The novel tackles so much of Cuba, of her people—from architecture and art to the love of baseball and coffee. But it also captures how all of that beauty and love is oppressed by the government. Early in the novel, Serguey thinks about a line from the last play his father wrote, describing “the heartbreaking resilience of a neglected place” in reference to Havana. Beauty happens despite the dictatorship, not because of it, like a flower poking through a crack in the concrete.

Where Suarez’s writing really shines is in the many scenes that show how well he knows his island, scenes where you laugh, smile, sit in a room with his protagonists as they share a beer or cigarette, or walk El Malecón with them. I, for one, felt as if I were sitting in Miami, hearing stories from my parents and mis abuelos, or in Cuba proper, having a rum with my friends. At one point, Serguey and Victor go to a tourist-only restaurant, where they are snuck in, like a scene out of a warped Goodfellas. It is moments like this where Suarez gives us the insider look at Cuba that so many readers crave, but rarely get access to.

And yet, without undercutting the political ramifications of his novel, Suarez always comes back to his characters. The trauma within the family, between the brothers, the dynamics between Serguey and his wife(?) Anabel, or Anabel and her sister, always returns to the forefront. In this book Cuba’s dictatorship is not allowed to further erase its own people. Nor can the dictatorship erase the beauty of those people, no matter how hard it might try. Suarez explores Cuba and its people with as little a filter as possible, and we readers spend time in a Havana more familiar to me than that in any other book I’ve read in English.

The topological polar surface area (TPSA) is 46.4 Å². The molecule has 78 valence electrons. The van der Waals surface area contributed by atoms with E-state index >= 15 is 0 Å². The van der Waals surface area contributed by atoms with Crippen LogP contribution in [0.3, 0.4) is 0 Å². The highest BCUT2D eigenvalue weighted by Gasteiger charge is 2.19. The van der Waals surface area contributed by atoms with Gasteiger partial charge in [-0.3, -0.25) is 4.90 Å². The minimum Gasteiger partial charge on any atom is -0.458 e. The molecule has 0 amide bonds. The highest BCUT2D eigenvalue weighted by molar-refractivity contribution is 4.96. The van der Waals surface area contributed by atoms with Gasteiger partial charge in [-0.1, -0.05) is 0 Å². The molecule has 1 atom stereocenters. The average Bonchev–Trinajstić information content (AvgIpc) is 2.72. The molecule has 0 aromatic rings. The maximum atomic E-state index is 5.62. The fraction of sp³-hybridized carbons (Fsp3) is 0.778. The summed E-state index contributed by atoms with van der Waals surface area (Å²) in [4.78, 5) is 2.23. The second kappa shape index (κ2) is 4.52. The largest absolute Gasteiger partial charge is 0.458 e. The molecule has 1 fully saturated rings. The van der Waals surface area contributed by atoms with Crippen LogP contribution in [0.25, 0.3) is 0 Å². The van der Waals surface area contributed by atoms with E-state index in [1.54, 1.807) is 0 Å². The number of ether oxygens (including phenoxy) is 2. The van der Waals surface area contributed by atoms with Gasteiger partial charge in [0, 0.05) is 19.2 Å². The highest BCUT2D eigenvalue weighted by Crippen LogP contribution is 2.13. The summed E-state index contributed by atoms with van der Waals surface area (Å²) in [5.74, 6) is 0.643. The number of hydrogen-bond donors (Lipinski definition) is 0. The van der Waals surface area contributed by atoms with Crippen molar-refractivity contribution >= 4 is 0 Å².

Cubans are often lost in the translation in English stories, frequently seen only as part of the setting, as the scenery. But The Playwright’s House puts Cubans front and center, dealing with problems specific to their lives and the dictatorship that oppresses them. Suarez does a beautiful job of deconstructing the romanticized or politicized images of Cuba; he tells a story that is as much a political thriller as it is a character study of how people think, how they exhibit their free will, and how they break the mental, physical, and spiritual chains of living in a police state. Long after you’re finished with the book, Suarez’s beautiful debut novel will leave you wanting to live in that world, hoping for a drink with these brothers and sisters, hoping for a better world, and a freer Cuba.

At one point, Serguey defines Victor’s philosophy as “if you’re going to need a lot of meat, become pals with the butcher.” Well, if you want a good Cuban novel, read Cuban authors. Suarez has created a powerful novel about Cuba and its people, and the world he build is the one I know: a land with a repressive regime, yet with some of the best people you’ll ever meet, know, and love.

Christopher Louis Romaguera is a Cuban-American writer born in Hialeah, Florida. His publications include PANK Magazine, Santa Fe Writers Project, New Orleans Review, and Peauxdunque Review.